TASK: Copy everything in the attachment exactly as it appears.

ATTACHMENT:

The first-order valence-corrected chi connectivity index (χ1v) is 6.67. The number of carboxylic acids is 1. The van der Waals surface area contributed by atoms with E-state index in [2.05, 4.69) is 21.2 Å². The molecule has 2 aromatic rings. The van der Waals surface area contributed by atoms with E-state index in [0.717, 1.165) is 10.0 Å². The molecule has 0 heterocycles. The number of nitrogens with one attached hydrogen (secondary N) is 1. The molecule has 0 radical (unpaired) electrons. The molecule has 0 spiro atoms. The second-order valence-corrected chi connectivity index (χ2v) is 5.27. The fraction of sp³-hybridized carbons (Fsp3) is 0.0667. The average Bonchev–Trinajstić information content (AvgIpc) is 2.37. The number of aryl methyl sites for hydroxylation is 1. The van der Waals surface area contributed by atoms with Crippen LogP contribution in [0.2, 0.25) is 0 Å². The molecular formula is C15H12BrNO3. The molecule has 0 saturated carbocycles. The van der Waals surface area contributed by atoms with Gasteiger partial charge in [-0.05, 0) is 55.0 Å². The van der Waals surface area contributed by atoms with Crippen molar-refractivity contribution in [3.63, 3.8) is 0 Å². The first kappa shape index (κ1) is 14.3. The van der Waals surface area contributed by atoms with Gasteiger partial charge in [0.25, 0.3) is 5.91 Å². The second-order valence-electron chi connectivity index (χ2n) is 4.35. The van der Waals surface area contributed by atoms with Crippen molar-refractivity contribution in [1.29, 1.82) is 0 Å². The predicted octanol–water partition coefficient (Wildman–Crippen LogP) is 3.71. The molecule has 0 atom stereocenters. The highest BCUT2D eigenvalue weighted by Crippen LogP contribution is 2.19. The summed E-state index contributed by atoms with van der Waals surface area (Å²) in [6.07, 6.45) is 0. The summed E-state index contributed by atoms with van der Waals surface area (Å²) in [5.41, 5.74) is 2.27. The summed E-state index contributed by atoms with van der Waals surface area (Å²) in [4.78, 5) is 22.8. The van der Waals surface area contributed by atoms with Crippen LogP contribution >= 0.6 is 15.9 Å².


The first-order valence-corrected chi connectivity index (χ1v) is 6.67. The number of carboxylic acids is 1. The van der Waals surface area contributed by atoms with E-state index in [2.05, 4.69) is 21.2 Å². The molecule has 2 aromatic rings. The van der Waals surface area contributed by atoms with E-state index in [0.717, 1.165) is 10.0 Å². The molecule has 0 heterocycles. The number of nitrogens with one attached hydrogen (secondary N) is 1. The molecule has 0 radical (unpaired) electrons. The molecule has 0 spiro atoms. The second-order valence-corrected chi connectivity index (χ2v) is 5.27. The fraction of sp³-hybridized carbons (Fsp3) is 0.0667. The average Bonchev–Trinajstić information content (AvgIpc) is 2.37. The number of aryl methyl sites for hydroxylation is 1. The van der Waals surface area contributed by atoms with Crippen LogP contribution in [0.2, 0.25) is 0 Å². The molecular formula is C15H12BrNO3. The molecule has 0 saturated carbocycles. The van der Waals surface area contributed by atoms with Gasteiger partial charge in [-0.05, 0) is 55.0 Å². The van der Waals surface area contributed by atoms with Crippen molar-refractivity contribution in [3.63, 3.8) is 0 Å². The first kappa shape index (κ1) is 14.3. The van der Waals surface area contributed by atoms with Gasteiger partial charge in [0.25, 0.3) is 5.91 Å². The second-order valence-electron chi connectivity index (χ2n) is 4.35. The van der Waals surface area contributed by atoms with Crippen molar-refractivity contribution in [1.29, 1.82) is 0 Å². The predicted octanol–water partition coefficient (Wildman–Crippen LogP) is 3.71. The molecule has 0 atom stereocenters. The highest BCUT2D eigenvalue weighted by Crippen LogP contribution is 2.19. The summed E-state index contributed by atoms with van der Waals surface area (Å²) in [6.07, 6.45) is 0. The summed E-state index contributed by atoms with van der Waals surface area (Å²) in [5.41, 5.74) is 2.27. The summed E-state index contributed by atoms with van der Waals surface area (Å²) in [4.78, 5) is 22.8. The van der Waals surface area contributed by atoms with Crippen LogP contribution >= 0.6 is 15.9 Å².